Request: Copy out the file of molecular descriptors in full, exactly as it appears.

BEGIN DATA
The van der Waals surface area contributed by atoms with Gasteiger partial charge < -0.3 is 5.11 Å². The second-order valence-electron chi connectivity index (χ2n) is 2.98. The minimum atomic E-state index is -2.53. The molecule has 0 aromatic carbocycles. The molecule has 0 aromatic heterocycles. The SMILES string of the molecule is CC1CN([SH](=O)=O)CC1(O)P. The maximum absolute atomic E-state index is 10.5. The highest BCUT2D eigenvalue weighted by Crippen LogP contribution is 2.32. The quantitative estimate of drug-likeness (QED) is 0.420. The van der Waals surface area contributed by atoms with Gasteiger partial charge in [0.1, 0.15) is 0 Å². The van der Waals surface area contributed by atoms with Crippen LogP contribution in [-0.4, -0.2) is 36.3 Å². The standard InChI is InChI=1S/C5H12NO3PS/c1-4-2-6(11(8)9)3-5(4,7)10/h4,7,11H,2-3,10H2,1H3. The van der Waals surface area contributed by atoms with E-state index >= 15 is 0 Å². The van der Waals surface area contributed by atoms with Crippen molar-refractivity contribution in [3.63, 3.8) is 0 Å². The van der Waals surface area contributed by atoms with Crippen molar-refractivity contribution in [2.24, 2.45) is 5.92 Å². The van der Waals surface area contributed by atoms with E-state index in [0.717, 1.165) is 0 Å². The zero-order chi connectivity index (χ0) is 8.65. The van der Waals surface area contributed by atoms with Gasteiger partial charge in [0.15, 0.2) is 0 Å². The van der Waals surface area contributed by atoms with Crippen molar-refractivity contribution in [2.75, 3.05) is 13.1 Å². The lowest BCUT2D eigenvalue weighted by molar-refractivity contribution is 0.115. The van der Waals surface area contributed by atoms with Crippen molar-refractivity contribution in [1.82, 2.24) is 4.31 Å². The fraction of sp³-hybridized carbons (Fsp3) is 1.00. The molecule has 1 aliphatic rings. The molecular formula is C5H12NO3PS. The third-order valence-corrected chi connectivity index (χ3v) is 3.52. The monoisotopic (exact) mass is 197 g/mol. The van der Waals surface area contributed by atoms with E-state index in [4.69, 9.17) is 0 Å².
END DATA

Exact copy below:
The van der Waals surface area contributed by atoms with Gasteiger partial charge < -0.3 is 5.11 Å². The second-order valence-electron chi connectivity index (χ2n) is 2.98. The minimum atomic E-state index is -2.53. The molecule has 0 aromatic carbocycles. The molecule has 0 aromatic heterocycles. The SMILES string of the molecule is CC1CN([SH](=O)=O)CC1(O)P. The maximum absolute atomic E-state index is 10.5. The highest BCUT2D eigenvalue weighted by Crippen LogP contribution is 2.32. The quantitative estimate of drug-likeness (QED) is 0.420. The van der Waals surface area contributed by atoms with Gasteiger partial charge in [0.1, 0.15) is 0 Å². The van der Waals surface area contributed by atoms with Crippen LogP contribution in [-0.4, -0.2) is 36.3 Å². The standard InChI is InChI=1S/C5H12NO3PS/c1-4-2-6(11(8)9)3-5(4,7)10/h4,7,11H,2-3,10H2,1H3. The van der Waals surface area contributed by atoms with E-state index >= 15 is 0 Å². The van der Waals surface area contributed by atoms with Crippen molar-refractivity contribution in [3.63, 3.8) is 0 Å². The van der Waals surface area contributed by atoms with Crippen molar-refractivity contribution in [2.24, 2.45) is 5.92 Å². The van der Waals surface area contributed by atoms with E-state index in [0.717, 1.165) is 0 Å². The zero-order chi connectivity index (χ0) is 8.65. The van der Waals surface area contributed by atoms with Gasteiger partial charge in [0.15, 0.2) is 0 Å². The van der Waals surface area contributed by atoms with Crippen molar-refractivity contribution in [2.75, 3.05) is 13.1 Å². The lowest BCUT2D eigenvalue weighted by molar-refractivity contribution is 0.115. The van der Waals surface area contributed by atoms with Crippen molar-refractivity contribution in [1.82, 2.24) is 4.31 Å². The fraction of sp³-hybridized carbons (Fsp3) is 1.00. The molecule has 1 aliphatic rings. The molecular formula is C5H12NO3PS. The third-order valence-corrected chi connectivity index (χ3v) is 3.52. The monoisotopic (exact) mass is 197 g/mol. The van der Waals surface area contributed by atoms with E-state index in [4.69, 9.17) is 0 Å².